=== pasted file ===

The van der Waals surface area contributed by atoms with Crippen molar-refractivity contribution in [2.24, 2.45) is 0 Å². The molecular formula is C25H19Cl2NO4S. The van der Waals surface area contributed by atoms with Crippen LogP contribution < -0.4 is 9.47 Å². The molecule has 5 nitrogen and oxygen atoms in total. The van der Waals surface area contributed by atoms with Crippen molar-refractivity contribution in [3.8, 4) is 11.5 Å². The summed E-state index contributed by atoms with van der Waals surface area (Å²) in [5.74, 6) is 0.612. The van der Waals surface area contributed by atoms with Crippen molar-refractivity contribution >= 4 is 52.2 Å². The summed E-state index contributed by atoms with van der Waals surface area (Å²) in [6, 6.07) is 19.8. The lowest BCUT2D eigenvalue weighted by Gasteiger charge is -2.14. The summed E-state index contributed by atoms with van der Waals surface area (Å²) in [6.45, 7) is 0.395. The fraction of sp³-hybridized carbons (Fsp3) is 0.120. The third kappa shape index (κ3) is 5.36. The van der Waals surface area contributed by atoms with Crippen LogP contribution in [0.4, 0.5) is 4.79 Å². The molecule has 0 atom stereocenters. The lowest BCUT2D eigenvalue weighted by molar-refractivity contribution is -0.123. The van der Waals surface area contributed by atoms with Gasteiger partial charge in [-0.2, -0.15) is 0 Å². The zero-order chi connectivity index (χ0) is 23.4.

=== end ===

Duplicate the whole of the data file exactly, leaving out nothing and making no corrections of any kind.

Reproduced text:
The van der Waals surface area contributed by atoms with Crippen molar-refractivity contribution in [2.24, 2.45) is 0 Å². The molecular formula is C25H19Cl2NO4S. The van der Waals surface area contributed by atoms with Crippen LogP contribution < -0.4 is 9.47 Å². The molecule has 5 nitrogen and oxygen atoms in total. The van der Waals surface area contributed by atoms with Crippen molar-refractivity contribution in [3.8, 4) is 11.5 Å². The summed E-state index contributed by atoms with van der Waals surface area (Å²) in [5.74, 6) is 0.612. The van der Waals surface area contributed by atoms with Crippen molar-refractivity contribution >= 4 is 52.2 Å². The summed E-state index contributed by atoms with van der Waals surface area (Å²) in [6, 6.07) is 19.8. The lowest BCUT2D eigenvalue weighted by Gasteiger charge is -2.14. The summed E-state index contributed by atoms with van der Waals surface area (Å²) in [6.45, 7) is 0.395. The fraction of sp³-hybridized carbons (Fsp3) is 0.120. The third kappa shape index (κ3) is 5.36. The van der Waals surface area contributed by atoms with Crippen LogP contribution in [0.4, 0.5) is 4.79 Å². The molecule has 0 atom stereocenters. The lowest BCUT2D eigenvalue weighted by molar-refractivity contribution is -0.123. The van der Waals surface area contributed by atoms with Gasteiger partial charge in [-0.2, -0.15) is 0 Å². The zero-order chi connectivity index (χ0) is 23.4.